Ancient Demonology: The Temptations of St. Antony

Temptations of St. AntonyMy first introduction to ancient demonology was the painting to the left, The Temptations of St. Antony, presumed to be by the Dutch painter Hieronymus (Jerome) Bosch (1450-1516).  As you can see, all sorts of the denizens of Hades are surrounding St. Antony, the hunched hermit by the shrub in the middle.  There is a naked woman in a pond, a variety of bizarre monstrosities on the roof of his abode as well as those scaling its walls with ladders.  The bottom left contains an example of the mediaeval imagination it is hard to explain, whereas in the right, above the egg, is a demon clearly designed to frighten.

However, front and centre, is Funnel Butt.  A person with his tunic pulled up over his head, his left foot in a jar, and a funnel coming out of his butt.  Flying from this funnel are birds.  And to the right we see a guy shooting arrows into the funnel from his perch in an egg.  Here’s a closer view of Funnel Butt:

Funnel Butt

This demonological wonder can be seen in the National Gallery of Canada in Ottawa, where Emily first showed me it.  The picture here is scanned from my postcard of the same.

In this late mediaeval painting, we have an example of the primary role demons play in human life: Temptation.

Wait.  Temptation?  What exactly is Funnel Butt tempting St. Antony to do?  What are any of these things tempting him to do?  I mean, the naked woman in the pond seems fairly obvious, but all these others?  What is going on?

To answer those questions, answer these:  What is the role of the monk?  What is the role, indeed, of every Christian?  What does the Devil fear most of all?

Bosch’s painting is inspired by the Life of St. Antony by St. Athanasius, one of the most popular books of the Middle Ages.  In this book, we read:

… there was a sudden noise which caused the place the shake violently: holes appeared in the walls and a horde of different kinds of demons poured out.  They took on the shapes of wild animals and snakes and instantly filled the whole place with spectres in the form of lions, bulls, wolves, vipers, serpents, scorpions and even leopards and bears, too.  They all made noises according to their individual nature:  the lion roared, eager for the kill; the bull bellowed and made menacing movements with his horns; the serpent hissed; the wolves leaped forward to attack; the spotted leopard demonstrated all the different wiles of the one who controlled him.  The face of each of them bore a savage expression and the sound of their fierce voices was terrifying.  Antony, beaten and mauled, experienced even more atrocious pains in his body but he remained unafraid, his mind alert.  And though the wounds of his flesh made him groan, he maintained the same attitude and spoke as if mocking his enemies.  ‘If you had any power, one of you would be enough for the fight; but since the Lord has robbed you of your strength, you are broken and so you attempt to use large numbers to terrify me, although the fact that you have taken on the shapes of unreasoning beasts is itself proof of your weakness.’  And he went on confidently, ‘If you have any influence, if the Lord has granted you power of me, look, here I am: devour me.  But if you cannot, why do you expend so much useless effort?  For the sign of the cross and faith in the Lord is for us a wall that no assault of yours can break down.’  They made numerous threats against the holy Antony but gnashed their teeth because none of their attempts were successful — on the contrary they made fools of themselves rather than of him. (Ch. 9, Carolinne White, trans. in Early Christian Lives, pub. by Penguin; another translation is online here.)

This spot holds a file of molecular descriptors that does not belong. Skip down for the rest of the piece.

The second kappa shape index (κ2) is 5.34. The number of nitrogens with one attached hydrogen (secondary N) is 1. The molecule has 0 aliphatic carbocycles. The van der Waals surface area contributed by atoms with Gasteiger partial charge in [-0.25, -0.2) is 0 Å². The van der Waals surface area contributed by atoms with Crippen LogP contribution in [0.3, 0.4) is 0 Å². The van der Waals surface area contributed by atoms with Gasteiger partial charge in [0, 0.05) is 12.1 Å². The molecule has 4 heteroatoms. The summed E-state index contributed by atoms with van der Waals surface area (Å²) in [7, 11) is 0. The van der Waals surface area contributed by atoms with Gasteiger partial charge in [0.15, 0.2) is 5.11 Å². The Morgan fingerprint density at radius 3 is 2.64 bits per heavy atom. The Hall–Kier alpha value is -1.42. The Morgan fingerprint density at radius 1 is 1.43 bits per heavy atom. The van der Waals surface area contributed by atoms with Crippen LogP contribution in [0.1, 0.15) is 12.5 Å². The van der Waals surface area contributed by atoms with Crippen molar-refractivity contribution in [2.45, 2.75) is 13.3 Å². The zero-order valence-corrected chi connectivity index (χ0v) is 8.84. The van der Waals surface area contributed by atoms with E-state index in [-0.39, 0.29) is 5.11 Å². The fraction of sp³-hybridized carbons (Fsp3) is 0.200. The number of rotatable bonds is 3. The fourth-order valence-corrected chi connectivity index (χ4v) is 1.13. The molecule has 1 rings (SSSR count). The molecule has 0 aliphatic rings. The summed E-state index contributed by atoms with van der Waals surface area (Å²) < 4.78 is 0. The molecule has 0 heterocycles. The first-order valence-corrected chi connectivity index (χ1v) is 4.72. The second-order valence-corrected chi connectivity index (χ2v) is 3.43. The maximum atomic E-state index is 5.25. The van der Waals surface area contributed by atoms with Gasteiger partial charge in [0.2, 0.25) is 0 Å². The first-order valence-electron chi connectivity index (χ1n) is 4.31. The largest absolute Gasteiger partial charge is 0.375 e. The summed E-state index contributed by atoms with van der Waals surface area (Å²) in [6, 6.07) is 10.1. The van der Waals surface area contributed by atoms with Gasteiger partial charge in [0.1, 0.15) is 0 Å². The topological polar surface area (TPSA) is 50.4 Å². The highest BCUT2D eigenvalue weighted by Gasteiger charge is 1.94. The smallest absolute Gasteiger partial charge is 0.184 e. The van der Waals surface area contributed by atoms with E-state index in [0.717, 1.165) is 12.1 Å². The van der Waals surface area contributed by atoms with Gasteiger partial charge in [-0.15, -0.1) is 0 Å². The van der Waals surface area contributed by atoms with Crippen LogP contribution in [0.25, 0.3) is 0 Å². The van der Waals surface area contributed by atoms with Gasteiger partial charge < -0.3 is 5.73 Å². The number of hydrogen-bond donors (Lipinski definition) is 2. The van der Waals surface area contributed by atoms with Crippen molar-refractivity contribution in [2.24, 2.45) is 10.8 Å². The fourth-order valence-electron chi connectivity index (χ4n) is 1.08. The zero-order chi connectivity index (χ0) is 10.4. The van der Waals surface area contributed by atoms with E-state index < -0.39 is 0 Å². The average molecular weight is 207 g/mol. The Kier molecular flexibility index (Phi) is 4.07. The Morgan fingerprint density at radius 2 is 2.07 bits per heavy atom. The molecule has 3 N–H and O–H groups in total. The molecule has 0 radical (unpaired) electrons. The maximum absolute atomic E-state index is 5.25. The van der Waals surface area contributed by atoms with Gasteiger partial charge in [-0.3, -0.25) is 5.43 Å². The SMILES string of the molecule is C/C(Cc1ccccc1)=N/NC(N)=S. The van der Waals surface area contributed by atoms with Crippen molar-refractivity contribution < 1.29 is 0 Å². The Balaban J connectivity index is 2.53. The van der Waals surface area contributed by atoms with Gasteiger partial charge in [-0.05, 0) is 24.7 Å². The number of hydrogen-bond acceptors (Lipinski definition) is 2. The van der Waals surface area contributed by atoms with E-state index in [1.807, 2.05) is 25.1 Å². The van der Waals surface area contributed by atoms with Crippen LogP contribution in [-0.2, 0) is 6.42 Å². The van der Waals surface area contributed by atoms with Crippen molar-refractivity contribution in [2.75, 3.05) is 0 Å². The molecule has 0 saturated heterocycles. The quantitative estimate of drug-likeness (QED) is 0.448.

Demonology comes up throughout the Life of St. Antony; it is one of the foundational texts for much Christian demonological thought.  The demons are here attempting to draw St. Antony out of his cell, to drive him back into society, to stop him from praying.  David Brakke (Demons and the Making of the Monk) has said that it is more appropriately considered the trials of St. Antony than the temptations (both are the same in Latin).

The lesson for the Christian demon-fighter?  They will try to distract you from prayer.  They probably won’t make it seem as though your house is full of holes; they probably won’t appear like a horde of wild animals pretending to prepare to devour you; they probably won’t physically harm you in any way; unlike here or in Frank Peretti, they probably won’t make your presence known.

But prayer is one of the weapons we have in the fight.  So they will do their best to distract us, to tempt us to do anything else, to draw us into other things, even things that seem noble.  Many of the stories about the Desert Fathers tell of men who were drawn away from prayer and into excessive works of charity to the peril of their souls.  We need prayer to satisfy our souls, keep connected with God, and wage war on the front lines of the battle.  Let us remember the power of Christ within us, the power of His cross, to keep us safe and enable us to fight the fight and pray the prayers.

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3 thoughts on “Ancient Demonology: The Temptations of St. Antony

  1. […] This is the locus classicus of monastic hagiography as well as the battle with demons. Evagrius and Cassian may give us the more nuanced, psychological vision of how we combat the tempters, but here Athanasius gives us a very vivid picture of St. Antony’s temptations from demons and the fight against them. I’ve posted on this before here. […]

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